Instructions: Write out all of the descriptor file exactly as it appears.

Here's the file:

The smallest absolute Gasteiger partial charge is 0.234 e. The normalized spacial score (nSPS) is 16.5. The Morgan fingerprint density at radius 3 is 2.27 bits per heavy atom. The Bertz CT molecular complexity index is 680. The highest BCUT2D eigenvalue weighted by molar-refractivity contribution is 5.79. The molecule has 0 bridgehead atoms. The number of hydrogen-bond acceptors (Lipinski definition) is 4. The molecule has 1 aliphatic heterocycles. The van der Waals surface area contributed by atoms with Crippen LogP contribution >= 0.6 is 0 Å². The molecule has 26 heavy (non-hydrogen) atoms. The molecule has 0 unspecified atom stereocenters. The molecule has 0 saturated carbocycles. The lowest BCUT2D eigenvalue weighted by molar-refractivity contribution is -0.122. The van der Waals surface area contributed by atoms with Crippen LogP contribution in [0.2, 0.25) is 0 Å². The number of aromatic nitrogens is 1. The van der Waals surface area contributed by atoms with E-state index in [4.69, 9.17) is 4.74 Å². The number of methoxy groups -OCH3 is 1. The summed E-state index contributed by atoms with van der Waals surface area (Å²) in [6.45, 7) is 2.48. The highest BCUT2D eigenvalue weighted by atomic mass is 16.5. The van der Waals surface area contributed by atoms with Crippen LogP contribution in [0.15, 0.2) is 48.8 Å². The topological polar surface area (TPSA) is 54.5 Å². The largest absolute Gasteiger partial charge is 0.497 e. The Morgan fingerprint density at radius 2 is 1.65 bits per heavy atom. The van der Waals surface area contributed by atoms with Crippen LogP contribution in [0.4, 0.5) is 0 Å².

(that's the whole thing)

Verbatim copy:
The smallest absolute Gasteiger partial charge is 0.234 e. The normalized spacial score (nSPS) is 16.5. The Morgan fingerprint density at radius 3 is 2.27 bits per heavy atom. The Bertz CT molecular complexity index is 680. The highest BCUT2D eigenvalue weighted by molar-refractivity contribution is 5.79. The molecule has 0 bridgehead atoms. The number of hydrogen-bond acceptors (Lipinski definition) is 4. The molecule has 1 aliphatic heterocycles. The van der Waals surface area contributed by atoms with Crippen LogP contribution >= 0.6 is 0 Å². The molecule has 26 heavy (non-hydrogen) atoms. The molecule has 0 unspecified atom stereocenters. The molecule has 0 saturated carbocycles. The lowest BCUT2D eigenvalue weighted by molar-refractivity contribution is -0.122. The van der Waals surface area contributed by atoms with Crippen LogP contribution in [0.2, 0.25) is 0 Å². The number of aromatic nitrogens is 1. The van der Waals surface area contributed by atoms with E-state index in [4.69, 9.17) is 4.74 Å². The number of methoxy groups -OCH3 is 1. The summed E-state index contributed by atoms with van der Waals surface area (Å²) in [6.45, 7) is 2.48. The highest BCUT2D eigenvalue weighted by atomic mass is 16.5. The van der Waals surface area contributed by atoms with Crippen LogP contribution in [0.15, 0.2) is 48.8 Å². The topological polar surface area (TPSA) is 54.5 Å². The largest absolute Gasteiger partial charge is 0.497 e. The Morgan fingerprint density at radius 2 is 1.65 bits per heavy atom. The van der Waals surface area contributed by atoms with Crippen LogP contribution in [0.4, 0.5) is 0 Å².